The Marquis of the Sea Exploration
Duke of Shade
Three trees are still flourishing in the Round City so impressed the Qianlong emperor in the 18th century that he conferred imperial titles upon them. The tall Chinese pine, some 800 years old, that covers the Round City like an umbrella, was dubbed the Duke of Shade; the other vintage trees to its north and south were named The Marquis of the Sea Exploration and the White-robed General respectively.
Return to Beihai Park through the north gate of the Round City. Continuing north across the fine marble bridge flanked at each end by pailous (bearing the names "Accumulated Jasper" and "Heaped Clouds"), you come to Hortensia Isle (Qionghua Dao) For many decades a number of large earthenware vats were placed at the base of the mountain to the west of the bridge, which contained a collection of marvelous goldfish genetically engineered for grotesqueness. We cannot resist quoting at length Peter Quennell's precise paean to these creatures written after his visit to Peking in the early 1930s:
As large very often as a clenched hand, gross and torpid, softly colored and slow swimming, each of them was an Elagabalus (an eccentric Roman emperor) of the fish world, a puffy boneless sybaritic freak, accompanied when it moved by its own draperies, a tail and fins considerably longer than itself, which eddied, rippled and drooped like a gauzy train.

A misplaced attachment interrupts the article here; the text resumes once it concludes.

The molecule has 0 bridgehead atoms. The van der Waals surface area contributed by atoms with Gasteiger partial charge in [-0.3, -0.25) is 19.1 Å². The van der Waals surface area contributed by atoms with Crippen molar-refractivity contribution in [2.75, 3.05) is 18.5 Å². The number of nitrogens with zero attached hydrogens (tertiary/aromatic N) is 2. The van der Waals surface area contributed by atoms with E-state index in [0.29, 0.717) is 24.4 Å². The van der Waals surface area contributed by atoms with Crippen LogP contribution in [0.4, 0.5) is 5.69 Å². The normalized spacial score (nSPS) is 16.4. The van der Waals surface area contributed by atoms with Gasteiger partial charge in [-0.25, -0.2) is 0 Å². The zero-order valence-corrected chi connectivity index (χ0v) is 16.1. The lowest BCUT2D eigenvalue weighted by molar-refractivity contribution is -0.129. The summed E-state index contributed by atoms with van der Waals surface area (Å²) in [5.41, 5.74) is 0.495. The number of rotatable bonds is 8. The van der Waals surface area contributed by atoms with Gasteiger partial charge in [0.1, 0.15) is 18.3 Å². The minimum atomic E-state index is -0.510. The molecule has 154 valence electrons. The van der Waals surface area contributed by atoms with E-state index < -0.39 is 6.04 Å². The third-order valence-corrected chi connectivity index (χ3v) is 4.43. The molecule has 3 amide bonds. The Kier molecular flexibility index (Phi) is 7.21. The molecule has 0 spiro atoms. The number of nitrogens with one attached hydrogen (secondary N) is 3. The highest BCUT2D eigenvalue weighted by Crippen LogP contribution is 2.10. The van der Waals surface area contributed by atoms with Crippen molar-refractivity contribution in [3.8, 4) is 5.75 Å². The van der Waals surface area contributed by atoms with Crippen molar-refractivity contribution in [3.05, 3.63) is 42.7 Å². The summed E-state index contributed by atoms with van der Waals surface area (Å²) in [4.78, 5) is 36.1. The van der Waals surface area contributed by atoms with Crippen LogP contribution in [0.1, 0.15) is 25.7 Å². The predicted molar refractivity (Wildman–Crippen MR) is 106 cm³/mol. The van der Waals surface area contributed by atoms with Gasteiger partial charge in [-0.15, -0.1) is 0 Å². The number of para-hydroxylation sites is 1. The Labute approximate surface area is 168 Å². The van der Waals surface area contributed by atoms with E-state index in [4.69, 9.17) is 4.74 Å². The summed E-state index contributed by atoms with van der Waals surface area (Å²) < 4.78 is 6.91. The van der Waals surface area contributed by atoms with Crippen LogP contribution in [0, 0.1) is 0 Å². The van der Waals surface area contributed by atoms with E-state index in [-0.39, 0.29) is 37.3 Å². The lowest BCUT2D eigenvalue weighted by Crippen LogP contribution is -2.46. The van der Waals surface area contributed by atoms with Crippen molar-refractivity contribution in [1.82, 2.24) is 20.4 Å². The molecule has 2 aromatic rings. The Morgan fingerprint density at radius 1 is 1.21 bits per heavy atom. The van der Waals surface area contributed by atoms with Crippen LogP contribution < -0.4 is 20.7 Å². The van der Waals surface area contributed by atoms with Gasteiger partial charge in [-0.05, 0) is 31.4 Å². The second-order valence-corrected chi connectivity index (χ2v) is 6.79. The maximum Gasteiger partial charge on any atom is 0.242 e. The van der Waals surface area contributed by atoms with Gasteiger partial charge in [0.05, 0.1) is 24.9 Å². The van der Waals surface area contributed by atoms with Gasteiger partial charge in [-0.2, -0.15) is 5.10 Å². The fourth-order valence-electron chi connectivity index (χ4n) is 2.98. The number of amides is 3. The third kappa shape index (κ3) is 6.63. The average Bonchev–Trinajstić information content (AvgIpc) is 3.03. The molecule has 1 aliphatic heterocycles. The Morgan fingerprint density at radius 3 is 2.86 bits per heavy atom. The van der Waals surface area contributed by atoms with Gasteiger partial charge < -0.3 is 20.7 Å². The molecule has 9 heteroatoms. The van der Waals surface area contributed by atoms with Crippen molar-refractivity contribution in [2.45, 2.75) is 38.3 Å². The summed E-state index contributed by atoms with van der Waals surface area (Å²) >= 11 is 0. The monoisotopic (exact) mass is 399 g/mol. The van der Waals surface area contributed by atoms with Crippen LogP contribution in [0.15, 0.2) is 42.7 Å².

Imagine a group of opulent Prench bourgeoisies, inconsolable yet voluptuous in widow's weeds. They suggested the catafalque or the crime passionef the husband slayer sobbing in the dock or the Niobe-like relict of a great man oozing between the arms of her supporters...Aany centuries of cultivation lay behind them, the Bourbons and Hapsburgs of their breed, a queer comment on nature's elasticity and the Chinese passion for stretching it to the full and squeezing a strange beauty from horror and ugliness.
Osbert Sitwell, the British writer and world traveler, was similarly taken by these creatures of the shallow depths:
...and all of them have eyes that are yet more fantastic than their bodies; protruding, bulbous eyes, eyes at angles, swivel eyes, eyes at the top of their heads, eyes like those of dragons, eyes like those of German Princes in the eighteenth century....So they float, goggling at time itself, flickering and turning, clad in their draperies of sable and gold, engaged, some of them, a fter the manner of Salome, in an eternal Dance of the Seven Veils...Nevertheless, here these creatures are what—to paraphrase Walter Pater—in the ways of a thousand years, men have come to desire.